PM Influencer Series: Mike Clayton

In our series, The Aha Moment, we chat with influencers in the project management space and get to know them better. We are asking a bunch of questions, some biz related and some not so biz related, in order to understand what makes them tick and find their aha moment.

This month’s Q&A is with Mike Clayton:

Q: What is your title at work and what industry are you working in?

A: I’ve been in the education industry since 2002. But, so too have I been consulting since 1990. I have what most people would call a portfolio career. 

From 2002, my main business was Project Management training. In 2008, I started writing books, and in 2016, I started OnlinePMCourses. Now I spend most of my time writing, filming, and editing videos for my two YouTube channels:
https://www.youtube.com/onlinepmcourses for Project Management
and
https://www.youtube.com/ManagementCourses for general management

This doesn’t fully answer your question. I’m in the education industry, but my job title… I call myself a trainer, coach, consultant, author, and YouTuber.

Q: What led you to this career?

A: I left university for a consulting career and was attracted to the Project Management aspects of our work. In 1994, I joined the Program Leadership team at Deloitte in London, to deliver projects and programs for our clients. I have always been good at organizing and getting things done. I’ve had to learn the softer stuff, day-by-day!

Q: In your role, what is your main goal or focus?

A: As an educator and YouTuber, my main focus is finding ways to clearly explain ideas – sometimes complex ideas – in a way that is easy for my audience to understand, but does not patronize or over-simplify. Add to that the fact that a large part of my audience do not have English as their first language and I guess my main focus is communication.

And my goal – to educate.

And, to build the biggest and best pure-play Project Management YouTube channel!

Q: What is your biggest challenge in your profession? How do you overcome them?

A: In Project management, the biggest challenge is always the people around you – and the people you cannot see! That’s why I am a big advocate for Project managers to educate ourselves continuously in psychology.

Q: Do you have a daily routine at work? If so, what is it?

A: I am usually up between 5:00 and 5:30 am. I work briefly until breakfast at 6am and them walk for 30-45 minutes. After a shower, I am usually working by 8am. I work through until 5 or 6pm, with an hour for lunch.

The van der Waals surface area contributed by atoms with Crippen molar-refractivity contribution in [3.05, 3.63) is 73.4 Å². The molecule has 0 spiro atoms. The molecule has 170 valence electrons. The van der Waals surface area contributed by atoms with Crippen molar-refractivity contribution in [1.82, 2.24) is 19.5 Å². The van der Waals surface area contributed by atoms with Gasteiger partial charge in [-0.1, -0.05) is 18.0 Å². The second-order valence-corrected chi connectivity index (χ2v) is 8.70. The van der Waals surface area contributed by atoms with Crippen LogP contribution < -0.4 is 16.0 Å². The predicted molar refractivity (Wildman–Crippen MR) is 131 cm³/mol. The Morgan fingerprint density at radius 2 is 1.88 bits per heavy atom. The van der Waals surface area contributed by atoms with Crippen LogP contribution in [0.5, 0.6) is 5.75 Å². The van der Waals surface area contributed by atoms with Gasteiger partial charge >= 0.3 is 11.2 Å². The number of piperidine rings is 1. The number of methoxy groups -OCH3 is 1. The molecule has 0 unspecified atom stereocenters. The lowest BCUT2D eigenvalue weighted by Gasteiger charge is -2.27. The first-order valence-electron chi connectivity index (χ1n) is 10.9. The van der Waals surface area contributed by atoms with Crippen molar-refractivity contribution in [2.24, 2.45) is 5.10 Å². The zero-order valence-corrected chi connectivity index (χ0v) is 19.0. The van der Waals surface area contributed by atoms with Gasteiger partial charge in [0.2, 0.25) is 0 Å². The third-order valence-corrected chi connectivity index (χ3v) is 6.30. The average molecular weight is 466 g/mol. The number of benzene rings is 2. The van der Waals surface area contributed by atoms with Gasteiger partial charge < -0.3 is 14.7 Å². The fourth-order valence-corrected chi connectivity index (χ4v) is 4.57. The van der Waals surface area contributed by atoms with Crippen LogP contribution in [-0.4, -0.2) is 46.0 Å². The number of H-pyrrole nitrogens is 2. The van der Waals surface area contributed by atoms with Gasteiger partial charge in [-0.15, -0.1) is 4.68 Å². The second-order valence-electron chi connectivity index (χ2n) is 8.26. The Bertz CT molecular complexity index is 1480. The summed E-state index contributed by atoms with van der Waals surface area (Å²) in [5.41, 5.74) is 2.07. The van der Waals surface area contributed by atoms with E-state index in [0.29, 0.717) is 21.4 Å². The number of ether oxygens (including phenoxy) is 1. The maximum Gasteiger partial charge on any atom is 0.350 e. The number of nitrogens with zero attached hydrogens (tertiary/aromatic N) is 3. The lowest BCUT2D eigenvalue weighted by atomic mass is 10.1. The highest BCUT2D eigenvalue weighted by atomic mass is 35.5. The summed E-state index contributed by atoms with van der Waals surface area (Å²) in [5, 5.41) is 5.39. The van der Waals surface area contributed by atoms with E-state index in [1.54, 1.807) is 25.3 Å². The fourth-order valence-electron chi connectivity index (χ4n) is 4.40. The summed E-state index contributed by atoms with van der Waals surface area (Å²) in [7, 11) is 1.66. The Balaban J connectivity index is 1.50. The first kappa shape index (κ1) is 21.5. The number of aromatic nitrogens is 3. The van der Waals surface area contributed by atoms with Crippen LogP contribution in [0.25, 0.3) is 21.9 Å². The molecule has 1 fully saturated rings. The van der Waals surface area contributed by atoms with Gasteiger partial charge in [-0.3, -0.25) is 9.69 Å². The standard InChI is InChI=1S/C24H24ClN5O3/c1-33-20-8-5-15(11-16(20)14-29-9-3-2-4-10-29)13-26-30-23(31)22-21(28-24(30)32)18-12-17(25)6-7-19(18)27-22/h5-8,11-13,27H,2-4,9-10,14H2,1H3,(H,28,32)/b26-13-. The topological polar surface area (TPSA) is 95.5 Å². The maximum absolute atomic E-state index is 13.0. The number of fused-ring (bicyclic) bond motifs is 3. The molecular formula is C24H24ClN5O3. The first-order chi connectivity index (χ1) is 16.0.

I am a big believer in disciplining myself to get the work done!

Q: In your experience, why do projects fail or fail to meet their deadlines?

A: For so many reasons – I have a course with 10 major points of failure and in each one I describe multiple causes.

But here is the thing: the tenth point of failure is external factors. All the others ultimately boil down to people. And even some of the external factors are people-related. Or, at least, people exacerbated.

But then, the question is who: the project manager, the project team, stakeholders, governance tiers. All of these are points of failure.

Anyone who gives an answer like ‘there’s one main reason…’ is likely to be missing something important.

Q: What is your tech stack?

A: It is vast:

  1. Video production is mainly Final Cut Pro 
  2. Graphics is mostly Affinity Photo and PowerPoint
  3. Excel for record keeping 
  4. Scrivener for content planning and development
  5. Trello for tracking processes, but looking at ClickUp
  6. ActiveCampaign for staying in contact with my audience
  7. Outlook for email
  8. Word for writing, along with Hemingway App and Scrivener
  9. Scapple for freeform notes
  10. Zoom for remote meetings
  11. OBS for livestreaming
  12. OneNote for notes

Q: What struggles do you have with the tech stack that you currently have? What would help?

A: I have spent a long time refining my stack and it works well for me. But, frankly, if I could make the time to get used to Apple Pages, Keynote, Numbers, and Mail, and therefore drop the Microsoft Apps, I’d be very happy.

Q: Have you read any books, articles or other resources that changed your perspective on project management? Or what was the last book you read related to your field?

A: I guess my perspective has evolved, rather than changed, over the last 20 years. But, back in 1994, I read Eddie Obeng’s All Change! The Project Manager’s Secret Handbook. That was very influential. And, I am proud to say that Eddie recently sent me an advance copy of a new edition. No sneak peaks, I’m afraid, but your readers are going to want to buy a copy when it comes out!

Q: If there was one activity you could remove from your daily routine what would it be and why?

A: Social Media. All forms of marketing are a chore to me – even uploading videos to YouTube, and that’s my bread and butter now. I don’t enjoy marketing, so that’s why I chose YT. At least once I have uploaded, YouTube and Google do most of the marketing for me!

Q: What advice could you give to up-and-coming professionals like yourself?

A: The tag line and the thing I say at the end of every video on my Management Courses channel is ‘Keep Learning!’ That’s my advice to any professional – whether in Project management, education, or any other profession.

If you want to learn more about Mike or get in touch – you can find him here on LinkedIn. Thank you Mike for hanging out with us and answering our questions.